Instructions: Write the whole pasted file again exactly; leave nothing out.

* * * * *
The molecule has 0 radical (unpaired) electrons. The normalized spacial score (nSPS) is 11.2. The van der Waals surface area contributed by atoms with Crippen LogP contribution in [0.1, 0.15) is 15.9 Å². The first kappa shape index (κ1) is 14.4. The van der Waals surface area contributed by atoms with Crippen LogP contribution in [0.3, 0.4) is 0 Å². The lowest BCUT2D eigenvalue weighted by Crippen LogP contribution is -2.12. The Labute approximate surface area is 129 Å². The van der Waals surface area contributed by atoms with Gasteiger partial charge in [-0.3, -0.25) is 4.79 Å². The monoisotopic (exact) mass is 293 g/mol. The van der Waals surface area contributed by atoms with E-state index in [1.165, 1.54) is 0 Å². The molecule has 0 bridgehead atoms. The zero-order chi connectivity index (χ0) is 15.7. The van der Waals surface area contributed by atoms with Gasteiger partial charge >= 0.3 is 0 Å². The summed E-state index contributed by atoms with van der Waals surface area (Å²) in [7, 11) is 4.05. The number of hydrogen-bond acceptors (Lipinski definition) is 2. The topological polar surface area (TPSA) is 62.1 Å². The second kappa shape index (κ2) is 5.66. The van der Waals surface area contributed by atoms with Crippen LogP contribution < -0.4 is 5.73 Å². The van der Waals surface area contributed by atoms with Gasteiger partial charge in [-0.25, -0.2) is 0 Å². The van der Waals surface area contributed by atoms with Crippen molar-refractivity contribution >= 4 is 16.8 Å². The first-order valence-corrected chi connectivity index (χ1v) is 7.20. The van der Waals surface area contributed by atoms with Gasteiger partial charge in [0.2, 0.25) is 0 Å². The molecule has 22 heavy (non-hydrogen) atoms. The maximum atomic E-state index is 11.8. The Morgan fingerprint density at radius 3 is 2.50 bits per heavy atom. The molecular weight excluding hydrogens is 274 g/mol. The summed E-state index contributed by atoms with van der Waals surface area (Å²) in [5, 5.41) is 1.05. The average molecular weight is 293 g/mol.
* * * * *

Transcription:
The molecule has 0 radical (unpaired) electrons. The normalized spacial score (nSPS) is 11.2. The van der Waals surface area contributed by atoms with Crippen LogP contribution in [0.1, 0.15) is 15.9 Å². The first kappa shape index (κ1) is 14.4. The van der Waals surface area contributed by atoms with Crippen LogP contribution in [0.3, 0.4) is 0 Å². The lowest BCUT2D eigenvalue weighted by Crippen LogP contribution is -2.12. The Labute approximate surface area is 129 Å². The van der Waals surface area contributed by atoms with Gasteiger partial charge in [-0.3, -0.25) is 4.79 Å². The monoisotopic (exact) mass is 293 g/mol. The van der Waals surface area contributed by atoms with E-state index in [1.165, 1.54) is 0 Å². The molecule has 0 bridgehead atoms. The zero-order chi connectivity index (χ0) is 15.7. The van der Waals surface area contributed by atoms with Gasteiger partial charge >= 0.3 is 0 Å². The summed E-state index contributed by atoms with van der Waals surface area (Å²) in [7, 11) is 4.05. The number of hydrogen-bond acceptors (Lipinski definition) is 2. The topological polar surface area (TPSA) is 62.1 Å². The second kappa shape index (κ2) is 5.66. The van der Waals surface area contributed by atoms with Crippen LogP contribution < -0.4 is 5.73 Å². The van der Waals surface area contributed by atoms with Gasteiger partial charge in [-0.25, -0.2) is 0 Å². The van der Waals surface area contributed by atoms with Crippen molar-refractivity contribution >= 4 is 16.8 Å². The first-order valence-corrected chi connectivity index (χ1v) is 7.20. The van der Waals surface area contributed by atoms with Gasteiger partial charge in [0.2, 0.25) is 0 Å². The molecule has 22 heavy (non-hydrogen) atoms. The maximum atomic E-state index is 11.8. The Morgan fingerprint density at radius 3 is 2.50 bits per heavy atom. The molecular weight excluding hydrogens is 274 g/mol. The summed E-state index contributed by atoms with van der Waals surface area (Å²) in [5, 5.41) is 1.05. The average molecular weight is 293 g/mol.